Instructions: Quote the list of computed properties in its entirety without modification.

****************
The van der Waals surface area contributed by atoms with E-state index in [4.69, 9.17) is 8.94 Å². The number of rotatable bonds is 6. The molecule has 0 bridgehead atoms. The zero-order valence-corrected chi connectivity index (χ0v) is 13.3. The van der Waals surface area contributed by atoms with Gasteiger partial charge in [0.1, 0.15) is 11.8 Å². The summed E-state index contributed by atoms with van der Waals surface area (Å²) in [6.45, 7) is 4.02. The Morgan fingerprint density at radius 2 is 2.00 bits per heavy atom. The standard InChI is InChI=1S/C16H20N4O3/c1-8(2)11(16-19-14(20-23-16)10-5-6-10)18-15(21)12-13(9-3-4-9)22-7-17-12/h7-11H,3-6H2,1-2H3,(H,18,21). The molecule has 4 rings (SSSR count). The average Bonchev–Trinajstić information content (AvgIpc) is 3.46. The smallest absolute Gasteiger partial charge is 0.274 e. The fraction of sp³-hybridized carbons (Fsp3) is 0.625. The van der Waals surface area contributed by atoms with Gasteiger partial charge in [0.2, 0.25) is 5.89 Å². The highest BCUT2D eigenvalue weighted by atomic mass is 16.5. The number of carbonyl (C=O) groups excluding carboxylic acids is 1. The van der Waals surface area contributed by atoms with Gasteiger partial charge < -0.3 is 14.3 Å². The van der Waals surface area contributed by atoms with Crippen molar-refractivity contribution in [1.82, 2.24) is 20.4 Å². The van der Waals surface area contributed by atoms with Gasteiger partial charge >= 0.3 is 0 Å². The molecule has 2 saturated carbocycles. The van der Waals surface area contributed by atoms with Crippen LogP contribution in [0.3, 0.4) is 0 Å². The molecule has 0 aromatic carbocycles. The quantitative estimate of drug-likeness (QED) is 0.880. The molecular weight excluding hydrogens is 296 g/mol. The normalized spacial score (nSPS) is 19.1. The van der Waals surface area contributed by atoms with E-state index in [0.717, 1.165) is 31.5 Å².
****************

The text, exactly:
The van der Waals surface area contributed by atoms with E-state index in [4.69, 9.17) is 8.94 Å². The number of rotatable bonds is 6. The molecule has 0 bridgehead atoms. The zero-order valence-corrected chi connectivity index (χ0v) is 13.3. The van der Waals surface area contributed by atoms with Gasteiger partial charge in [0.1, 0.15) is 11.8 Å². The summed E-state index contributed by atoms with van der Waals surface area (Å²) in [6.45, 7) is 4.02. The Morgan fingerprint density at radius 2 is 2.00 bits per heavy atom. The standard InChI is InChI=1S/C16H20N4O3/c1-8(2)11(16-19-14(20-23-16)10-5-6-10)18-15(21)12-13(9-3-4-9)22-7-17-12/h7-11H,3-6H2,1-2H3,(H,18,21). The molecule has 4 rings (SSSR count). The average Bonchev–Trinajstić information content (AvgIpc) is 3.46. The smallest absolute Gasteiger partial charge is 0.274 e. The fraction of sp³-hybridized carbons (Fsp3) is 0.625. The van der Waals surface area contributed by atoms with Gasteiger partial charge in [0.2, 0.25) is 5.89 Å². The highest BCUT2D eigenvalue weighted by atomic mass is 16.5. The number of carbonyl (C=O) groups excluding carboxylic acids is 1. The van der Waals surface area contributed by atoms with Gasteiger partial charge < -0.3 is 14.3 Å². The van der Waals surface area contributed by atoms with Crippen molar-refractivity contribution in [1.82, 2.24) is 20.4 Å². The van der Waals surface area contributed by atoms with Gasteiger partial charge >= 0.3 is 0 Å². The molecule has 2 saturated carbocycles. The van der Waals surface area contributed by atoms with Crippen LogP contribution in [0.3, 0.4) is 0 Å². The molecule has 0 aromatic carbocycles. The quantitative estimate of drug-likeness (QED) is 0.880. The molecular weight excluding hydrogens is 296 g/mol. The normalized spacial score (nSPS) is 19.1. The van der Waals surface area contributed by atoms with E-state index in [0.717, 1.165) is 31.5 Å².